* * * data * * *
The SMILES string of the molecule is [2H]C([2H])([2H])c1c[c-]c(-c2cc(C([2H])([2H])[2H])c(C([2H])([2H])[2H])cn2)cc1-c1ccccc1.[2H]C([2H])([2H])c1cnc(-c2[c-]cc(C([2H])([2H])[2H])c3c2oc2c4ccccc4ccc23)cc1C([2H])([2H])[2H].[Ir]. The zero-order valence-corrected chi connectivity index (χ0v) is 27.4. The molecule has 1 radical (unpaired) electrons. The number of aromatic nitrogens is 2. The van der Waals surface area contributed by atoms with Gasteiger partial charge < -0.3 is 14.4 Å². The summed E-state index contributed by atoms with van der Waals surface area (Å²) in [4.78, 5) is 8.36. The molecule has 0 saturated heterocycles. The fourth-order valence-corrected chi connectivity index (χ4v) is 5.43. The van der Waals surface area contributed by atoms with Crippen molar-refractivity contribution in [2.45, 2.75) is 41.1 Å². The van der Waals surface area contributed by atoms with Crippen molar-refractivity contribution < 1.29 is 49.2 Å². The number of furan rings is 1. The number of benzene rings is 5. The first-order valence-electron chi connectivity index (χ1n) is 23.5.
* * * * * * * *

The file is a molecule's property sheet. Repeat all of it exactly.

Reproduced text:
The SMILES string of the molecule is [2H]C([2H])([2H])c1c[c-]c(-c2cc(C([2H])([2H])[2H])c(C([2H])([2H])[2H])cn2)cc1-c1ccccc1.[2H]C([2H])([2H])c1cnc(-c2[c-]cc(C([2H])([2H])[2H])c3c2oc2c4ccccc4ccc23)cc1C([2H])([2H])[2H].[Ir]. The zero-order valence-corrected chi connectivity index (χ0v) is 27.4. The molecule has 1 radical (unpaired) electrons. The number of aromatic nitrogens is 2. The van der Waals surface area contributed by atoms with Gasteiger partial charge < -0.3 is 14.4 Å². The summed E-state index contributed by atoms with van der Waals surface area (Å²) in [4.78, 5) is 8.36. The molecule has 0 saturated heterocycles. The fourth-order valence-corrected chi connectivity index (χ4v) is 5.43. The van der Waals surface area contributed by atoms with Crippen molar-refractivity contribution in [2.45, 2.75) is 41.1 Å². The van der Waals surface area contributed by atoms with Crippen molar-refractivity contribution < 1.29 is 49.2 Å². The number of furan rings is 1. The number of benzene rings is 5. The first-order valence-electron chi connectivity index (χ1n) is 23.5.